Like many of the great artists of the '50s and '60s that inspired them, the Flamin Groovies are a great band that have made plenty of memorable records, but producing consistent albums has never been their strong suit. This was especially true during their second incarnation, with Chris Wilson on lead vocals; this British Invasion-era-obsessed bandmember produced their greatest single, "Shake Some Action," and three enjoyable but uneven albums. Given their legacy, one would have good cause to be cautious of a new Flamin Groovies' release in 2017, 24 years after their last studio set and 37 after Wilson left the group. But Fantastic Plastic -- which features group founder and guitarist Cyril Jordan, longtime bassist George Alexander, and drummer Victor Penalosa, along with Wilson on guitar and vocals -- bucks the odds and manages to be a solid set that rocks convincingly and manages a higher overall batting average than most of their '70s efforts for Sire. Wilson's voice isn't quite what it was when he cut "Shake Some Action," but he's smart enough to know which notes he can hit and which he should dodge, and he sings with authority and effectiveness here. More importantly, Wilson and Jordan are still a compelling guitar team, and there's an abundance of Byrds-style jangle on these tunes, enough to satisfy just about any power pop obsessive or British Invasion fanatic. Alexander and Penalosa aren't exactly flashy on these sessions, but they hold down the rhythm with unobtrusive skill, and if there aren't any new masterpieces among the ten new songs, there's also little that sounds like filler. The cool psychedelia of "End of the World," the Stones-style raunch of "What the Hell's Goin' On," the rockabilly-accented "Crazy Macy," and the call to arms of "Let Me Rock" show the Groovies still have plenty of life left in them, and the two covers (the Beau Brummels' "Don't Talk to Strangers" and NRBQ's "I Want You Bad") are well chosen and executed with style. Fantastic Plastic isn't going to replace Shake Some Action in anyone's heart or record collection (or Teenage Head, for that matter), but for a first effort after a layoff of more than two decades, it's a truly pleasant surprise and a genuine good time.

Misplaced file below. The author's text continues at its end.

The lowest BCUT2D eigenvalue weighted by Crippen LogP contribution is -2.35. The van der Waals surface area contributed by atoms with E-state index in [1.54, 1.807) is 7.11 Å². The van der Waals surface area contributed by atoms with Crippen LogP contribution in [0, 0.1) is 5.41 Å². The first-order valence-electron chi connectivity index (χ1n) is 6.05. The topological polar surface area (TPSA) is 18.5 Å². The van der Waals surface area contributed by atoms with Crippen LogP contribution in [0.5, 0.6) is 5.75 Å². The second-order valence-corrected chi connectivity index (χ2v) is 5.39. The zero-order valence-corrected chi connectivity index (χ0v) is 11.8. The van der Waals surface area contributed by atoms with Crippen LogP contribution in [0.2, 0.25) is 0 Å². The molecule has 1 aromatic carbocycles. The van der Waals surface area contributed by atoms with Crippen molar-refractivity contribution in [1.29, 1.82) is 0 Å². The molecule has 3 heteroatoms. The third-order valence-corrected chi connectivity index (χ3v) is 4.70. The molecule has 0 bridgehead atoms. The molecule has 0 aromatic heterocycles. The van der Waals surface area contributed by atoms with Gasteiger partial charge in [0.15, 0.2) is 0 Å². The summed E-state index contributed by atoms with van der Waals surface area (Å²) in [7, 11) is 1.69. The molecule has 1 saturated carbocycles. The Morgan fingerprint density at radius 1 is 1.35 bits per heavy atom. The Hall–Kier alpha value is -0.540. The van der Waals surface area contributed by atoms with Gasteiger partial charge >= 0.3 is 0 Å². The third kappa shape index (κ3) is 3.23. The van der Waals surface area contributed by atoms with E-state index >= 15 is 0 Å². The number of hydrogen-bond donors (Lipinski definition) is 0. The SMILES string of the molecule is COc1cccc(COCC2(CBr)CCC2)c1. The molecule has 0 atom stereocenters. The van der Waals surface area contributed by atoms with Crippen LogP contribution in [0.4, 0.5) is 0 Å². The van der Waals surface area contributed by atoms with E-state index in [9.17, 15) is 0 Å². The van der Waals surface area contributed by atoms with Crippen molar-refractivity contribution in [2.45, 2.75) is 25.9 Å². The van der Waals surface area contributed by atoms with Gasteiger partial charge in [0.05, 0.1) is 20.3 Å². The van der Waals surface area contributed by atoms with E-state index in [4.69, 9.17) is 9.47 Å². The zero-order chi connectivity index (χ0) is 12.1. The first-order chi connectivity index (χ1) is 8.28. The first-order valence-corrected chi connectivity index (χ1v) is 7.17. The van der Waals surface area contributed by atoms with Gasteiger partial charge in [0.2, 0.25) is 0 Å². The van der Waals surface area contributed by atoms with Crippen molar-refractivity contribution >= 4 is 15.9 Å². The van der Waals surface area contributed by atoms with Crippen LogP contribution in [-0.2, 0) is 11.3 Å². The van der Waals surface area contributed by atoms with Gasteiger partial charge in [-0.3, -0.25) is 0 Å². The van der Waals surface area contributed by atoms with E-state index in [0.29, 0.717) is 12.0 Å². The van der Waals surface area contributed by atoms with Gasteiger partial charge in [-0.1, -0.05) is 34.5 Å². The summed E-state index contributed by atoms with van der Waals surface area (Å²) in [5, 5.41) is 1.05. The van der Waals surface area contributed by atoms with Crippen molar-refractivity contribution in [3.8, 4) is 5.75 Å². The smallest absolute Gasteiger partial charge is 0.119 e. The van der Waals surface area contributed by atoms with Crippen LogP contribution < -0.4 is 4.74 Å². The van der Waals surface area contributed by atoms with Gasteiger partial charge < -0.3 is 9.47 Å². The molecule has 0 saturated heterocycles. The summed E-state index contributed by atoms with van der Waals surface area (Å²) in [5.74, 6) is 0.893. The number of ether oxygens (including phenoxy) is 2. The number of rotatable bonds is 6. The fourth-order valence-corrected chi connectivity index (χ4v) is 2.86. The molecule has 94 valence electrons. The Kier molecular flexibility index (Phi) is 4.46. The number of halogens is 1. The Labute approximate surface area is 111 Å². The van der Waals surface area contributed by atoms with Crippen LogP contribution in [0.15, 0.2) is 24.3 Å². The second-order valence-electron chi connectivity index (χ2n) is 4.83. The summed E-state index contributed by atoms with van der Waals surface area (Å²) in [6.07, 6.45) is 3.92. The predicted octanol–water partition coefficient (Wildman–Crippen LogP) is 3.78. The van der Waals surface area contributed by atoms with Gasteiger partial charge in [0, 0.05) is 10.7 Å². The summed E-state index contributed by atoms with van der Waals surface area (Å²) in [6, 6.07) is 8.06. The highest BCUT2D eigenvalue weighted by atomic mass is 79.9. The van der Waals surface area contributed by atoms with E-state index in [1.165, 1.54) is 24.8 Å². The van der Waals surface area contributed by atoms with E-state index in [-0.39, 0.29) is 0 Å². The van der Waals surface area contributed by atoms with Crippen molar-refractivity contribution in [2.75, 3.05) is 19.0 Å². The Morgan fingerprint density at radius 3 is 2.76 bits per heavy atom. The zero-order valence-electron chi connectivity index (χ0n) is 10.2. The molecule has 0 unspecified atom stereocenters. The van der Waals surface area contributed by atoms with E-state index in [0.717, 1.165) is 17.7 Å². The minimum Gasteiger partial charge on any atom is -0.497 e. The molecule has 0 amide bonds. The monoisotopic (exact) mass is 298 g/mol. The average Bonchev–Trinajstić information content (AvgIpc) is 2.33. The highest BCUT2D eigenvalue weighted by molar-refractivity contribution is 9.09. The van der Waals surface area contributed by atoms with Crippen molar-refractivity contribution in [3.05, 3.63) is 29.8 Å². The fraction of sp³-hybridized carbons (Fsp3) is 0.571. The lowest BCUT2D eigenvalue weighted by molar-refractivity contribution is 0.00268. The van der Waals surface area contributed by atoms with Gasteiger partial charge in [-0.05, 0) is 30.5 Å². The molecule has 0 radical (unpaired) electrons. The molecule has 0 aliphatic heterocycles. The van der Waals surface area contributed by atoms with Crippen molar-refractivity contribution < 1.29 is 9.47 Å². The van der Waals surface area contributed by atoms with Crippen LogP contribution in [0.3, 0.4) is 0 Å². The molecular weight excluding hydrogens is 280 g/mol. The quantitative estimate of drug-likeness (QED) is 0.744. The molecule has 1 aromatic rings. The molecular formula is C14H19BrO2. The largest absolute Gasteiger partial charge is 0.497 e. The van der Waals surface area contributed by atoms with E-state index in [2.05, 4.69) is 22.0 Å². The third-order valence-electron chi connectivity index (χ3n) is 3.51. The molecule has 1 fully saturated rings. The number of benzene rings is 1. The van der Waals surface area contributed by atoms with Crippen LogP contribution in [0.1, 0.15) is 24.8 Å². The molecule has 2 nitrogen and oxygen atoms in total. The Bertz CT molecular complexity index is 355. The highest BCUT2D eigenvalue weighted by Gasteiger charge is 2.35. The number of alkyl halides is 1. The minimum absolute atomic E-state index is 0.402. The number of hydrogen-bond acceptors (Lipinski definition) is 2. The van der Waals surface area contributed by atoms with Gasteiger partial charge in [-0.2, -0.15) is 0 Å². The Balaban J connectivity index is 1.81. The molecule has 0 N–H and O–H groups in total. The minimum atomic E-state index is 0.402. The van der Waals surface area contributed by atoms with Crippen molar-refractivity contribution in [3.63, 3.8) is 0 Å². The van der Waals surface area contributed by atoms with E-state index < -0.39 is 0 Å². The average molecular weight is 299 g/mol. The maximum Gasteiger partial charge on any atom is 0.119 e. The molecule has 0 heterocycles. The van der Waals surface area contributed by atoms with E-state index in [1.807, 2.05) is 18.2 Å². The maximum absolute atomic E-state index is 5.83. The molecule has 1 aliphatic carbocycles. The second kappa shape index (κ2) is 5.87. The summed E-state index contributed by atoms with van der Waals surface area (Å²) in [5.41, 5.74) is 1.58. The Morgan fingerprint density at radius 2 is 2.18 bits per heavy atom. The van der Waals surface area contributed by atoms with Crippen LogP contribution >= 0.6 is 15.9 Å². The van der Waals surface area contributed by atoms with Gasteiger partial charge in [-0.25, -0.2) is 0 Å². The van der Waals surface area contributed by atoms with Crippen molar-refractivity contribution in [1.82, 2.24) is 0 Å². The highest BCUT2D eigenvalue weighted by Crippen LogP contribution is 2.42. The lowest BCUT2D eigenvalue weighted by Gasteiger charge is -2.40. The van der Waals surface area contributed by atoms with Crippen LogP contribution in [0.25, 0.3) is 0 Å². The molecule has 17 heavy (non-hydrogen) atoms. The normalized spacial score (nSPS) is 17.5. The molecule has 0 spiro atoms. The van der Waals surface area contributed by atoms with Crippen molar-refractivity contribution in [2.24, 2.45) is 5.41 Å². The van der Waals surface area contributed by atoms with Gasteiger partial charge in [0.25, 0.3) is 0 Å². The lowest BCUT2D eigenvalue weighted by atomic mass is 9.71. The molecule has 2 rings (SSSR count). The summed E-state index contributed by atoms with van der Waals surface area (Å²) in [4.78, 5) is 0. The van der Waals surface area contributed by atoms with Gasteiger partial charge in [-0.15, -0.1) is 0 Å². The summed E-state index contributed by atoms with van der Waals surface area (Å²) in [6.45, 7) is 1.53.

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AllMusic Review by Mark Deming